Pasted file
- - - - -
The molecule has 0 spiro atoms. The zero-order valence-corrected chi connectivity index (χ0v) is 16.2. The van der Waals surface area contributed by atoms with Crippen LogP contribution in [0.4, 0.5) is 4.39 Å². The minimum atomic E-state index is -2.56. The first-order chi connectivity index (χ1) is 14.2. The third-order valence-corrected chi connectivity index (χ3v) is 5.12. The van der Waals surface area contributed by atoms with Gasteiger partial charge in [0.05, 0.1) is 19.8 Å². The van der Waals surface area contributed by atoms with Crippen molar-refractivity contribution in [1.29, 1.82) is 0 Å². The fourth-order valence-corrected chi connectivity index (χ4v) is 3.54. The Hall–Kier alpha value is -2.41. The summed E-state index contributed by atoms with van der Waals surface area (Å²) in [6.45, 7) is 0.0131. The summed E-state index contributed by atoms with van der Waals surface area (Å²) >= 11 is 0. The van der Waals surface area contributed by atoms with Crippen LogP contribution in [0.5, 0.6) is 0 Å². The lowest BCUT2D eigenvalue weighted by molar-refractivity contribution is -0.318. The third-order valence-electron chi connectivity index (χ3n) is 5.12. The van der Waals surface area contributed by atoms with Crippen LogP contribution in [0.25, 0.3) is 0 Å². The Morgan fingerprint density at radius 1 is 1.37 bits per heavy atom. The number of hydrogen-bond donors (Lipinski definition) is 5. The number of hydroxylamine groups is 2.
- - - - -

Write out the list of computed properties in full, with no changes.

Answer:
The molecule has 0 spiro atoms. The zero-order valence-corrected chi connectivity index (χ0v) is 16.2. The van der Waals surface area contributed by atoms with Crippen LogP contribution in [0.4, 0.5) is 4.39 Å². The minimum atomic E-state index is -2.56. The first-order chi connectivity index (χ1) is 14.2. The third-order valence-corrected chi connectivity index (χ3v) is 5.12. The van der Waals surface area contributed by atoms with Gasteiger partial charge in [0.05, 0.1) is 19.8 Å². The van der Waals surface area contributed by atoms with Crippen molar-refractivity contribution in [1.29, 1.82) is 0 Å². The fourth-order valence-corrected chi connectivity index (χ4v) is 3.54. The Hall–Kier alpha value is -2.41. The summed E-state index contributed by atoms with van der Waals surface area (Å²) in [6.45, 7) is 0.0131. The summed E-state index contributed by atoms with van der Waals surface area (Å²) >= 11 is 0. The van der Waals surface area contributed by atoms with Crippen LogP contribution in [0.5, 0.6) is 0 Å². The lowest BCUT2D eigenvalue weighted by molar-refractivity contribution is -0.318. The third-order valence-electron chi connectivity index (χ3n) is 5.12. The van der Waals surface area contributed by atoms with Crippen LogP contribution in [0.25, 0.3) is 0 Å². The Morgan fingerprint density at radius 1 is 1.37 bits per heavy atom. The number of hydrogen-bond donors (Lipinski definition) is 5. The number of hydroxylamine groups is 2.